Question 10

Discuss the stages in designing a clinical trial.

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College Answer

An outline of the background literature review, defining the hypothesis, study design, ethics, funding, consent, conduct and follow-up was expected. Common omissions related to details on study design e.g. minimising bias and error. Some candidates misinterpreted the question as phases of clinical research (0-IV). 


From the inclusion of this topic in the primary curriculum, one might think that the college expects their fellows to be competent in running and designing a clinical trial. 

In brief summary, the stages of clinical trial design are as follows:

  1. Research the question
  2. Define the hypothesis 
  3. Review the literature 
  4. Involve a statistician 
  5. Develop inclusion and exclusion criteria
  6. Calculate the sample size 
  7. Develop methodology (trial protocol)
    Steps taken to minimise bias may include: 
  8. Gain ethics approval
  9. Perform a pilot study
  10. Modify protocol as needed
  11. Perform the study (collect data)
  12. Measure the outcomes
  13. Analyse the data
  14. Compare to null hypothesis (is the difference statistically significant?)
  15. Consider sources of bias and errors
  16. Submit for publication

This is all as seen in LITFL. Much more detail can be seen in Myles and Gin (pp.135-145), in the section titled "How to design a clinical trial". Locally, an extensive rant-form "summary" is also available.


Statistical methods for anaesthesia and intensive care (P S Myles, T Gin - 1st ed - Oxford : Butterworth-Heinemann, 2001)

Ospina-Tascón, Gustavo A., Gustavo Luiz Büchele, and Jean-Louis Vincent. "Multicenter, randomized, controlled trials evaluating mortality in intensive care: doomed to fail?." Critical care medicine 36.4 (2008): 1311-1322.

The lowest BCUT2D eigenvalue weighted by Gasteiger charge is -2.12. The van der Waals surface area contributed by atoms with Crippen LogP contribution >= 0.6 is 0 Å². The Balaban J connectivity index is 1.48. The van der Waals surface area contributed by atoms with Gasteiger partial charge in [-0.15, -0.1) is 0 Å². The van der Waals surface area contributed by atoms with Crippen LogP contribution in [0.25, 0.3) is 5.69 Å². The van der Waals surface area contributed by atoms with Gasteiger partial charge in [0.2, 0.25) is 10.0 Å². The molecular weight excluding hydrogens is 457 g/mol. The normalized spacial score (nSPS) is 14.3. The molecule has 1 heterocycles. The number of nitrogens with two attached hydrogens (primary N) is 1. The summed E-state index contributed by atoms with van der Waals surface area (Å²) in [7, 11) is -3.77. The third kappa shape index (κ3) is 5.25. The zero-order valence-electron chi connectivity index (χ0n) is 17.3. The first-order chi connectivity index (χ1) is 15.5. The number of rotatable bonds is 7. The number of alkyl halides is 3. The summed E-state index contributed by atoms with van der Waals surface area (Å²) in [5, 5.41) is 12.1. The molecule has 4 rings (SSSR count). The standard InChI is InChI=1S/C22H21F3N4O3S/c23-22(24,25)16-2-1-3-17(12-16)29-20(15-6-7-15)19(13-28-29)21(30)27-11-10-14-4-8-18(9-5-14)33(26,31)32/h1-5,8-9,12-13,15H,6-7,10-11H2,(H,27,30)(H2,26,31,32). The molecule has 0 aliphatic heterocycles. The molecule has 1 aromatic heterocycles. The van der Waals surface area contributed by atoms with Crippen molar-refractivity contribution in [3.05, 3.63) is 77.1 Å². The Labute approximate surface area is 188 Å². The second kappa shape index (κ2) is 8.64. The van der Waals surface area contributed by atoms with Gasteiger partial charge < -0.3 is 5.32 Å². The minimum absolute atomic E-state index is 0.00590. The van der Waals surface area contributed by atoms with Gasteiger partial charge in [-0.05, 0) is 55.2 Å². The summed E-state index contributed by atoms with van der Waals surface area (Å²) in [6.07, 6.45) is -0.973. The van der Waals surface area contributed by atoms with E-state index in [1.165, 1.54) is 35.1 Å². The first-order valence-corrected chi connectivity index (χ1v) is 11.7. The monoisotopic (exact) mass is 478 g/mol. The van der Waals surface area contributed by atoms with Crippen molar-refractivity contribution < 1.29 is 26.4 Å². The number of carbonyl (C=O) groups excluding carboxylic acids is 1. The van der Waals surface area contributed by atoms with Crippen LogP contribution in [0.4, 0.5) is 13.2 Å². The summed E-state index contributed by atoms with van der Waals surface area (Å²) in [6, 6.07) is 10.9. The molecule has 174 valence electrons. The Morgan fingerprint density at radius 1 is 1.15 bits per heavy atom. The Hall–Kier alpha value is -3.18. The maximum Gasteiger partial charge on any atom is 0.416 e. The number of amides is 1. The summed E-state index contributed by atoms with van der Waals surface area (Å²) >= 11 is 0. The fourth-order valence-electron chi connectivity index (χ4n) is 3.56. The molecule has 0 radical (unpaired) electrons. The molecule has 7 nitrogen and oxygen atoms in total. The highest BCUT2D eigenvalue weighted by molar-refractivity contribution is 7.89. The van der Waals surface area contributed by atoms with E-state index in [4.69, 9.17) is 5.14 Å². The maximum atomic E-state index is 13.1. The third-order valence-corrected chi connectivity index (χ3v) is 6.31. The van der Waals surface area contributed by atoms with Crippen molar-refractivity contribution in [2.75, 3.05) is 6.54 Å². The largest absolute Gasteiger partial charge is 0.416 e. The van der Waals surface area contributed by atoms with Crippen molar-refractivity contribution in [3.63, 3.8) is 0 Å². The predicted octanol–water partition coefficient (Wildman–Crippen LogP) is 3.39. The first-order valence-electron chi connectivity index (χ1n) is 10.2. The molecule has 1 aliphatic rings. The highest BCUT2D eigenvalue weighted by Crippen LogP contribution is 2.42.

Smith, Gordon CS, and Jill P. Pell. "Parachute use to prevent death and major trauma related to gravitational challenge: systematic review of randomised controlled trials." BMJ: British Medical Journal 327.7429 (2003): 1459.

Vincent, Jean-Louis. "We should abandon randomized controlled trials in the intensive care unit." Critical care medicine 38.10 (2010): S534-S538.

Hébert, Paul C., et al. "The design of randomized clinical trials in critically ill patients." CHEST Journal 121.4 (2002): 1290-1300.

Jadad, Alejandro R., and Murray Enkin. Randomized controlled trials: questions, answers, and musings. Blackwell Pub., 2007.

Walker, Wendy. "The strengths and weaknesses of research designs involving quantitative measures." Journal of research in nursing 10.5 (2005): 571-582.

Sanson-Fisher, Robert William, et al. "Limitations of the randomized controlled trial in evaluating population-based health interventions." American journal of preventive medicine 33.2 (2007): 155-161.

Levin, Kate Ann. "Study design VII. Randomised controlled trials." Evidence-based dentistry 8.1 (2007): 22-23.

Efird, Jimmy. "Blocked randomization with randomly selected block sizes." International journal of environmental research and public health 8.1 (2010): 15-20.

Stang, Andreas. "Randomized controlled trials—an indispensible part of clinical research.Deutsches Ärzteblatt International 108.39 (2011): 661.

Singal, Amit G., Peter DR Higgins, and Akbar K. Waljee. "A primer on effectiveness and efficacy trials." Clinical and translational gastroenterology 5.1 (2014): e45.